Definitions: lateral curvature of the spine
A curve is identified by the side of the convexity (the side it sticks out to) and the area that it affects (cervical, thoracic, lumbar)
- congenital scoliosis
- idiopathic (unknown cause) infantile (birth-3 years), juvenile(3-9years old), adolescent (10-19 years old) scoliosis. Most common is adolescent girls. A young girl that has not reached menarche is at much higher risk for scoliosis progression than a girl 2 years after onset of menses (skeletally mature).
- neuromuscular conditions such as poliomyelitis, cerebral palsy , muscular dystrophy ,amyotonia congenita , Friedreich’s ataxia, spina bifida
- mesenchymal disorders : Marfan’s syndrome ,Morquio’s syndrome ,rheumatoid arthritis
- postural (functional) scoliosis – postural misalignment due to habitual patterns of use
- Hysterical scoliosis- a non-structural deformity of the spine that develops as a manifestation of a psychological disorder.
Classification of severity of curvature:
- Mild – curves of less than 20 degrees. Normal is often considered to be curves of 10 degrees or less
- Moderate -20 – 50 degrees with early structural changes in the vertebrae and rib cage
- Severe- 40 -50 degrees or more with significant rotational deformity of the vertebrae and rib cage, pain and degenerative joint disease are often present. Curves of more than 60-70 degrees are associated with cardiopulmonary changes.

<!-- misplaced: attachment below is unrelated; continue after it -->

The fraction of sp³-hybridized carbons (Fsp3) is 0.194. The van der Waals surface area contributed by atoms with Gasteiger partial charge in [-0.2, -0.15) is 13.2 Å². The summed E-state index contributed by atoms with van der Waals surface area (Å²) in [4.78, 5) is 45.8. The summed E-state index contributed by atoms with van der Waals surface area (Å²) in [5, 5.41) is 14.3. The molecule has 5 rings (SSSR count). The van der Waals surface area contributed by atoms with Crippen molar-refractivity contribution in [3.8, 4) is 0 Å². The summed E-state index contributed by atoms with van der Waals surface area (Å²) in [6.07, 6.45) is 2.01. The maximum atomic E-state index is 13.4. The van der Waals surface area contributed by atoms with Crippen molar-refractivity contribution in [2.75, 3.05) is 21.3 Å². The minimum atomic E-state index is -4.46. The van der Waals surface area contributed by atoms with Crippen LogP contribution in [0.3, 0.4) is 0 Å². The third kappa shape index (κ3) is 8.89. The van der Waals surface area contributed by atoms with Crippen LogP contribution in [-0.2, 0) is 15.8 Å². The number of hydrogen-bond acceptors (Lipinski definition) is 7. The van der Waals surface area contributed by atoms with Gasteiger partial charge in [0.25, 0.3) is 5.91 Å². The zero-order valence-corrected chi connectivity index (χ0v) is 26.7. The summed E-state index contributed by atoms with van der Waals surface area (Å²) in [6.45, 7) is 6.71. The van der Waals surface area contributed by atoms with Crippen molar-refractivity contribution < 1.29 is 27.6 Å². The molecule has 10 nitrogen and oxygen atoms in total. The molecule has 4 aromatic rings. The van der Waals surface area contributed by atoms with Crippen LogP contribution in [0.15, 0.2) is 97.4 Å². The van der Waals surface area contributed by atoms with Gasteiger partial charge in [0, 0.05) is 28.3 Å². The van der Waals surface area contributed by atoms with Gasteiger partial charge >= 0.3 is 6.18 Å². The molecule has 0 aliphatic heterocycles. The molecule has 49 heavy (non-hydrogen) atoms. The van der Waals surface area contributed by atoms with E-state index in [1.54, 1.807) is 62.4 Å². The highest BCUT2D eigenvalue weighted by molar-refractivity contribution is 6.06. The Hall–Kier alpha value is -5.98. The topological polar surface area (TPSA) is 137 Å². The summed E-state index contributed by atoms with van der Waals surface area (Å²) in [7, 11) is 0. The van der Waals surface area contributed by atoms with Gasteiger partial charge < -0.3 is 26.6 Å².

Causes: Idiopathic scoliosis means that there is no known cause. Some possible causes are scar tissue, spasm or proprioception problem, sensory-motor amnesia, abnormal postural control because of vestibular system dysfunction, imbalanced posture due to trauma, food allergies, side dominance
- rotation and lateral flexion of the spine often with fixed rotation of the vertebrae
- uneven leg length
- uneven muscle development in legs and back
- muscle pain from spasm, atrophy and overuse
- stenosis of the spinal column
- nerve compression
- Scoliosis may be related to or cause the following: TMJ, thoracic outlet syndrome, carpal tunnel syndrome, quadratus lumborum dysfunction, shoulder/forearm tendinitis, plantar fascitis, achilles tendinitis, sacro-iliac strain or dysfunction, headaches, digestive problems, dizziness
- asymmetric shoulder level
- prominence of the scapula on the side of the convexity
- protrusion of the hip to one side
- asymmetrical ASIS
- increased lumbar lordosis
- leg turn out (laterally rotated leg)
- foot problems such a flat feet on one foot more than the other.
Treatments: structural integration,
lengthen structures on the concave side, lengthen hip flexors and erector spinae: strengthen the muscles on the chronically weakened side, decompress joints
Other helpful therapies include acupuncture, physical therapy, pilates, movement therapies, eliminate food allergens
Getting it Straight Scoliosis and Structural Integration By Lana Lensman : Massage and Bodywork Magazine
Straight Talk Symptomatic Scoliosis By Erik Dalton : Massage and Bodywork Magazine
CASE REPORT (pdf Massage therapy foundation.)Impact of massage therapy in the treatment of linked pathologies: Scoliosis, costovertebral dysfunction, and thoracic outlet syndrome Michael Hamm, LMP